Origin of the Term

What is a Jayhawk?

No, it is not a real bird.

The origin of the term "Jayhawk" is tied to the tumultuous period of Kansas' territorial years, known as "Bleeding Kansas."

The U.S. congress passed the Kansas-Nebraska Act in 1854, opening up the territory to Euro-American settlement, and providing for self determination as to whether the territory would join the Union as a free or slave state.  The resultant political turmoil caused serious conflict in Kansas, played out on a national stage.  Much border conflict between Kansas Territory and Missouri arose between free-state and pro-slavery proponents, with heated debate, raids, and violence.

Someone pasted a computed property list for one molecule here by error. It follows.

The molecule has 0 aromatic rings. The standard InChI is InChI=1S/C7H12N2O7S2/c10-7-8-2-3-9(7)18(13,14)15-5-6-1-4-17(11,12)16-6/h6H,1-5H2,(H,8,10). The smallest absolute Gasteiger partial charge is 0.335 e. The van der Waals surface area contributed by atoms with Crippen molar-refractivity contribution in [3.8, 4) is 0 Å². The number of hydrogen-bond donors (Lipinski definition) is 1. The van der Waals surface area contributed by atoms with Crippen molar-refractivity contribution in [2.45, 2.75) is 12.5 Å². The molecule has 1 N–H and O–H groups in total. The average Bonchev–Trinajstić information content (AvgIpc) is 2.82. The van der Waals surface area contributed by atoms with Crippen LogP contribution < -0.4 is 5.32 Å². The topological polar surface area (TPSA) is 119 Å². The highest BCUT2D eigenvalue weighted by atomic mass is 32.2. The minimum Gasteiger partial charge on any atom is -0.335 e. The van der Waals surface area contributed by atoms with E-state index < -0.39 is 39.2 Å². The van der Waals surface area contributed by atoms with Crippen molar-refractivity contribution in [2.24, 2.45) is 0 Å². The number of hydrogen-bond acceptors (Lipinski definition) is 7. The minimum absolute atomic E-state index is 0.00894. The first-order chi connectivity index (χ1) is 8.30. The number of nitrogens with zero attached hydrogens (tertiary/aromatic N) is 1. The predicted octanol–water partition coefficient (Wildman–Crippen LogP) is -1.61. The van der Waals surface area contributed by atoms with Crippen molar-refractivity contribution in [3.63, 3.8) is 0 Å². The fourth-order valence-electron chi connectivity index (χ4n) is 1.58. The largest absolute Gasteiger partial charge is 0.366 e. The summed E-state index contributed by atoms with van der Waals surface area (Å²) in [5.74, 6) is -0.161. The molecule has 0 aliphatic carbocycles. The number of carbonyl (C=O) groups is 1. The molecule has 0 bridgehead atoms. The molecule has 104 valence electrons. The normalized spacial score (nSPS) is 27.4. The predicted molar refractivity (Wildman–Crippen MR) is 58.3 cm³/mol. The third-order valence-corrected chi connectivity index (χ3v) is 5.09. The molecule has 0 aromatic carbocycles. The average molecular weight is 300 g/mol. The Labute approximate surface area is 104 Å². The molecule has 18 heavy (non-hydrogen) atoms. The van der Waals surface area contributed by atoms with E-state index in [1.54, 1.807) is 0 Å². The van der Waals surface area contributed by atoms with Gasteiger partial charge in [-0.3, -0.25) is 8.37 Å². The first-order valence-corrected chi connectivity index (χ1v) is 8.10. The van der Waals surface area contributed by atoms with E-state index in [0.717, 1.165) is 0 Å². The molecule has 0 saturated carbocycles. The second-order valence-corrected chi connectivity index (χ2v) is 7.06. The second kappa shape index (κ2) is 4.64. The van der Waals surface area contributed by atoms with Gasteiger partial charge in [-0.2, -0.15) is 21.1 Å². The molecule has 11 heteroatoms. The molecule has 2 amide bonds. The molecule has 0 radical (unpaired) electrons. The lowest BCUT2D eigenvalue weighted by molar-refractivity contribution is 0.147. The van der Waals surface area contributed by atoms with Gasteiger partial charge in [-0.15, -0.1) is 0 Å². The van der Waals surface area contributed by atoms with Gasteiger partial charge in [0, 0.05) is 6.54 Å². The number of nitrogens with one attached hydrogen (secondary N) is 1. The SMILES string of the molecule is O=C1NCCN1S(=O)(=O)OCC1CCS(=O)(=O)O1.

Though not clear in its origin, the term “jayhawker” came to be applied to those followers of James Lane, and others dedicated to the free-state movement.  Lane, a powerful, and controversial territorial figure, incited both intense support and opposition.  Calling someone a “jayhawker” carried both a positive and negative connotation, and was associated, at least initially, with the aggressive guerilla warfare carried on against pro-slavery forces.